U of S | Mailing List Archive | alt-photo-process-l | Re: R.I.P. HDR

Re: R.I.P. HDR


Well said!

On Sep 18, 2009, at 9:18:22 PM, "Judy Seigel" <jseigel@panix.com> wrote:

From:"Judy Seigel" <jseigel@panix.com>
Subject:Re: R.I.P. HDR
Date:September 18, 2009 9:18:22 PM CDT

The subject line of the following e-mail should really be "Fools rush in 
where angels fear to tread," because.... really:

To valorize or condemn a process simply as a process is inane, because any 
process can be misused or be, alternatively, sublime. I don't see the 
photo mags that were mentioned in this thread, but of the very few HDR 
prints I have seen (in reproduction only), several were stunning.

Still, what came to mind reading this thread was .... oops, what's that 
elixir they give for l oss of memory? I need some immediately: I'm 
forgetting who it was who declared whichever painter in the 19th century 
was "throwing a pot of paint in the public eye" or words very close to 

My point, however, is obvious, in fact axiomatic: to praise or condemn a 
process AS a process, is useless. There isn't a one, from the purest 
platinum print to the most wild constructed negative that can't be 
exquisite or a stupid cliche.

I also wonder if there's a photographer who's worked more than a few 
years, who won't denigrate some style or process s/he has used (and once 
LOVED), but has now moved on from. Which is to say, A NY style or process, 
from a photogram to a giant view camera can be brilliant or dumb... tho 
generally speaking the gifted artist tends to use it so that other 
qualities than the process itself are paramount, or at least shine 

I'll say also (at risk of instant assassination) that, although I found 
Keith Carter's gum technique awesome, most of those images were pure 
convention. Tho it's probably easier to see this in history: I tried to 
find the source of that "pot of paint" line from my shelf, but lacked the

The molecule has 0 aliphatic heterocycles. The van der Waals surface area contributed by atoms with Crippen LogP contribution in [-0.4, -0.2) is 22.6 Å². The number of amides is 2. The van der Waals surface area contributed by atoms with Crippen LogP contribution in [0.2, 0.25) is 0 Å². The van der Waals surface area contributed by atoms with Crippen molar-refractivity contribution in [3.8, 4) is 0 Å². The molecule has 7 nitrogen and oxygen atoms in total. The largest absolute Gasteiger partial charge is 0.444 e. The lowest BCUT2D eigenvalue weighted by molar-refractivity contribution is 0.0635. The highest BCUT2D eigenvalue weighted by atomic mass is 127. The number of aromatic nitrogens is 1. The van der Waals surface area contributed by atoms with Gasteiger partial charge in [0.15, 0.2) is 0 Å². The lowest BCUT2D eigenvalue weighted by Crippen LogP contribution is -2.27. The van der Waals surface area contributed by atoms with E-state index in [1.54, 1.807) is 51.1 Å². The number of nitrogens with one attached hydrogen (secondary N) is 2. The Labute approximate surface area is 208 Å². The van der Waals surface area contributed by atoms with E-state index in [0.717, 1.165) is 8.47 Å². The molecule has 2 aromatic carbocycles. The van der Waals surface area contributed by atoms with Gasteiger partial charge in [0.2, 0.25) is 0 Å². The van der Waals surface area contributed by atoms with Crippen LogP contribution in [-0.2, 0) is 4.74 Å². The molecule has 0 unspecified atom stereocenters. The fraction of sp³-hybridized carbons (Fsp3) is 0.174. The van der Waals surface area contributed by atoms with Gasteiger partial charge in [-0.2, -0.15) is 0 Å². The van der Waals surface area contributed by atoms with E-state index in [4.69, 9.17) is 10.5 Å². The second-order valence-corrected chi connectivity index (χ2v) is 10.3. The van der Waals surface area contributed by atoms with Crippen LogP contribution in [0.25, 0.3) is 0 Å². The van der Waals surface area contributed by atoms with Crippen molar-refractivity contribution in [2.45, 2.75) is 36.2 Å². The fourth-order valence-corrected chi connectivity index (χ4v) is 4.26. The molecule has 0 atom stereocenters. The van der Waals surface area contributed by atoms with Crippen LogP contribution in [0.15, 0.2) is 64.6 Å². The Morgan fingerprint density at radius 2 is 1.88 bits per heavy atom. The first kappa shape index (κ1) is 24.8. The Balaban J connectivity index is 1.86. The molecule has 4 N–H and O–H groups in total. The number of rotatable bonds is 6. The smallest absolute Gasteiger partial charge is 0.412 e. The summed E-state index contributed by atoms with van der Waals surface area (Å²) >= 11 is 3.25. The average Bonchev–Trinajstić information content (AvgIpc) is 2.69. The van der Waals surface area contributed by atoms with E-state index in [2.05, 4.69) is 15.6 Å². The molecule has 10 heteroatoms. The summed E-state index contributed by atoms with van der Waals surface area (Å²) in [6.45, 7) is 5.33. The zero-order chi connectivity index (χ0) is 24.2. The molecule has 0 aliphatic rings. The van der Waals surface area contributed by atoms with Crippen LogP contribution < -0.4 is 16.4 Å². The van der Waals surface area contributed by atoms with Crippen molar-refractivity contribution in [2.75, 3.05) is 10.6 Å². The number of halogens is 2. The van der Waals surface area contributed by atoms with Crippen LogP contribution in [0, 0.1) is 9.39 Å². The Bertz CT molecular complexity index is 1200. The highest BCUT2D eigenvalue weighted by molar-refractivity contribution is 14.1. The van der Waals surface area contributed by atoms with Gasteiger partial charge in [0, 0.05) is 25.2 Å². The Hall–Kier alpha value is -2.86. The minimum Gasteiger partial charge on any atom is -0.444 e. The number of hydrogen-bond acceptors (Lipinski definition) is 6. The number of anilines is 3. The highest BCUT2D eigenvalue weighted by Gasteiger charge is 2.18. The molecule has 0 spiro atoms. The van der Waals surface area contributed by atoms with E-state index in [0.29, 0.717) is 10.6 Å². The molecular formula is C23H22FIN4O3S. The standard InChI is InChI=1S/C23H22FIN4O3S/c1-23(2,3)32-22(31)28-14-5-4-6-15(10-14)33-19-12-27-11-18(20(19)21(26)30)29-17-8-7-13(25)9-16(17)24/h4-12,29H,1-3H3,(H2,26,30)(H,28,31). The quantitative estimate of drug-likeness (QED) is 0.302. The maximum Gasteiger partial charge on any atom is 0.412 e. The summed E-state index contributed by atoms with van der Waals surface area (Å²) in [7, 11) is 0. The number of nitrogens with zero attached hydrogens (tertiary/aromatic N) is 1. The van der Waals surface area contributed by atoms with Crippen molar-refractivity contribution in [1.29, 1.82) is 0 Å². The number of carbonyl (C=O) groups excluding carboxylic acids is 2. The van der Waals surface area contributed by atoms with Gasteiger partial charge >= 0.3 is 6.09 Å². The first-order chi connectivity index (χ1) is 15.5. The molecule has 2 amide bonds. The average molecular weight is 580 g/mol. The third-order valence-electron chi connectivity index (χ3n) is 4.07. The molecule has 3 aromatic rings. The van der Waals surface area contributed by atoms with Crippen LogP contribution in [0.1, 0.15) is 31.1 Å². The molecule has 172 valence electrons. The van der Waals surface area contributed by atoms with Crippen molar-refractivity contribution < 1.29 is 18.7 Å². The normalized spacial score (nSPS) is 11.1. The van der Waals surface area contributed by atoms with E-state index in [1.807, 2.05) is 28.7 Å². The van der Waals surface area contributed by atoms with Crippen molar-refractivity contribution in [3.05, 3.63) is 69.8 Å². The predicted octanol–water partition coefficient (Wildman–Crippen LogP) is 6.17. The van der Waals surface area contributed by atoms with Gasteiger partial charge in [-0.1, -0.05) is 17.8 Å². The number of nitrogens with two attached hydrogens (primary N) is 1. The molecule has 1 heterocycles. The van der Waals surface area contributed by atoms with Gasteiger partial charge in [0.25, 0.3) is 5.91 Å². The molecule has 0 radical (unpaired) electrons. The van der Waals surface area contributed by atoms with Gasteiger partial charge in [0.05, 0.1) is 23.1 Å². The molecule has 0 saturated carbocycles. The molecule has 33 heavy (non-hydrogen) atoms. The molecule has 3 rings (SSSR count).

patience. However, what I picked up was a P eter Henry Emerson book titled&n bsp;
"Naturalistic Photography for Students of the Art." (Reprint of the 
original 1899 edition.)

Opening (I swear) at random (page 153), I found: "For artistic reasons we 
are of the opinion that Collotypes, Woodburytypes and all such methods, 
are undesirable, and this we say deliberately, after long study of the 
subject...." etc. etc. etc.

In fact, P-F #3 is full of quotations laying down "laws" we mostly laugh 
at now... along with a bunch of other Emerson "rules" of photography I'm 
not finding at this minute, but ... just think for instance how Mortensen 
was derided... and think what you could get for one of his prints today. 
(And don't you wish you had that old bathtub on legs your grandma threw 
out?) I've also heard from more than one photographer on this very list: 
"Mortensen is my favorite photographer." And here's another dictum from 
Emerson (page 14, P-F #3): "Handwork on a picture made by camera and lens" 
is "aesthetic miscegenation." And in his 1904 "Plea for Straight 
Photography" Sadakichi Hartmann said that to be seen as art in its own 
right, photography "must be absolutely independent and rely on its own 
strength." That is, he explained, minus " trickeries" of any sort.. Paul&n bsp;
Strand said in 1917 that "the full potential of any medium is dependent on 
the purity of its use." But we know, don't we?, that "purity of use" is 
generally speaking in the eye of the beholder, and perhaps above all in 
the date of the beholding...

Besides, which of us, while "maturing" in the medium has not at some point 
dismissed a style or oeuvre that when we first saw it, we loved..... And 
possibly even vice versa.

Etc. etc. etc. etc. etc. etc. etc. etc. etc. etc.....